Japan. Not an instant recall for a vacation is it? The language barrier seems to keep most at bay. Well I couldn’t disagree more. Me and my husband were looking for an offbeat destination and zeroed in on Japan. Five glorious days in this fantastically majestic country and it was love.
Me & Mine Fushimi Inari, Kyoto
We landed at Narita and took the bullet to Kyoto, approximately 4 hours of travel time and one of the most picturesque cities of Japan. In our stay of two days we covered, Gion - Geisha district, Kinkaku-ji (Temple of the Golden Pavilion), a Zen Buddhist temple and the iconic Fushimi Inari- the shrine sits at the base of a mountain also named Inari which includes trails up the mountain to many smaller shrines which span 4 km and take approximately 2 hours of uphill trek.
Paying respects and receiving blessings Kinkaku-ji (Temple of the Golden Pavilion) Fushimi Inari, Kyoto
Kinkaku-ji (Temple of the Golden Pavilion) Fushimi Inari, Kyoto
Small shrines at the base of Inari Mountain Fushimi Inari, Kyoto
Moi and Geishas Gion District, Kyoto
Geishas Gion District, Kyoto
From Kyoto we took a 55 min train ride to Nara. If you plan Japan, you must include Nara in the itinerary. The city is beyond comprehension. Take the scenic bus ride to the landmark Todiji Temple of Nara. It’s a spectacular sight which houses one of Japan's largest bronze statues of Buddha and right on the premises of Nara Park there is a huge herd of deer! It is a sight like nothing I have seen in my extensive travels across the world.
The deers walk about with you in all shapes and sizes – right from the young to the old, looking for some fodder to be fed. You can buy the feed from there itself and be a part of this experience. They are not just in and around the park but you see them on the streets just as comfortably as the locals themselves! Mind you, it’s an enthusiastic bunch albeit harmless.
My friendly locals! Nara Park, Nara
An experience like no other! Nara Park, Nara
The rest of our stay at Nara was rather uneventful. The next morning, we took the train back to Kyoto from where we were to embark on the last leg of our trip. It was with a heavy heart we left all this behind and boarded the bullet to Tokyo!! Tokyo was almost a cultural shock from the gentle spiritual space of these two countryside cities and get into the vibrant bustle of the digitally morphed space of this city!
Lights. Camera. Action Tokyo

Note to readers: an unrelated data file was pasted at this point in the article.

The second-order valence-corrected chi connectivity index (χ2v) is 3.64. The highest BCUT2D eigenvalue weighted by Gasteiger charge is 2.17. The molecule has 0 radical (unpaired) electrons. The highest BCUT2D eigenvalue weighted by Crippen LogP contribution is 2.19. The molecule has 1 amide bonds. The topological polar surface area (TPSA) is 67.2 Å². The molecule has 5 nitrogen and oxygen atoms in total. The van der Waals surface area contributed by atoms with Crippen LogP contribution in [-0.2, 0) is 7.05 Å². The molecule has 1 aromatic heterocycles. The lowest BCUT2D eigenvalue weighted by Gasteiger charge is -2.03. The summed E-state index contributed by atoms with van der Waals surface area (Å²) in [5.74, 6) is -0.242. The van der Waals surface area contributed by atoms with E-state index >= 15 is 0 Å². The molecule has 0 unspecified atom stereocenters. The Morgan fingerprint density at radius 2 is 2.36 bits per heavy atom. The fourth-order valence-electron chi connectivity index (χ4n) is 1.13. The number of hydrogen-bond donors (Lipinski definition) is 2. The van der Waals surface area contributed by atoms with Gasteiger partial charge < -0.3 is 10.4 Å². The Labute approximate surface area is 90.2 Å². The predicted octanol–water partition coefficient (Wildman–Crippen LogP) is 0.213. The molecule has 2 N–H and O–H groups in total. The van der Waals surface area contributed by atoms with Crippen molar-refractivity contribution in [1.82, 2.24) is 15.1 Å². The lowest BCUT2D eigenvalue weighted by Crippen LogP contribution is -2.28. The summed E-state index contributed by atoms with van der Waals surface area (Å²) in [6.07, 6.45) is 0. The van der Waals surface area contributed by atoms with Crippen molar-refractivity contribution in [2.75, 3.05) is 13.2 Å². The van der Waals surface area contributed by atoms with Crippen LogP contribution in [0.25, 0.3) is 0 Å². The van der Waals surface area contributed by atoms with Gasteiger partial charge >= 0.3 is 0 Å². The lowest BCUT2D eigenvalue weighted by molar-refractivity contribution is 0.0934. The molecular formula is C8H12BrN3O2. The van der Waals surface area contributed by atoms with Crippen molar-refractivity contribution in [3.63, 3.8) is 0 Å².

The rooms got tinier, streets got louder, spaces got crowded and small. The cars are custom ’boxed’ to fit in the parking as space is a huge constraint. From their tall structures, psychedelic nightlife to cyber boom – Tokyo has much to offer. There is something else that no other city in the world has – The Shibuya Crossing, Tokyo’s beating heart. It is rumored to be the busiest in the world with near 3000 people crossing at a time. The aerial view is spectacular like a board game where people just branch off in all direction at the change of a light! Its super fun to just get in the center of it all and just move with the crowd, for the fun of it! Do it, I dare you!
The entire sea of humans were engrossed in their mobiles! Shibuya, Tokyo
Since this was my first trip to the country, there were many awestruck and gaping moments for me. We travelled a lot by the metro and the trains. We noticed that all the metro railings has braille scripts. I have seen braille being used at a lot of public places but never to this extent. The public washrooms have warm seats, they have bassinets for mothers to relieve stress free. So much thought has gone into making the country citizen friendly that it just blows your mind.
Metro railings has braille!! Tokyo
This was a true wow moment! Tokyo
That pretty much sums the visit, although there were also some basic learning markers I want to share for a heads up. Carry a lot of local currency. Not just because it’s an expensive country but because majority do not accept cards, yeah I know it sounds strange for a country so digitally advanced but a fact. Also keep in mind since a lot of inter-city travel is by train which is expensive, it’s advisable to pre order a JR (Japan Rail) pass online prior to travel. It takes a couple of days to arrive but is cheaper in comparison to buying on the spot or paying in currency all the time.
Keep the monies handy people!
An important tip is don’t tip! It is considered rude to tip and of course not appreciated. Just pay what you need to and move along. Another interesting fact to know is you will not find garbage bins easily, read barely. They believe in the philosophy that your garbage is your own. Just as other personal belongings. You are expected to carry it back and put it in your own dumpsters. Japan has everything for all types of travelers. I personally recommend that you add it to your bucket list, I guarantee there will be no disappointments!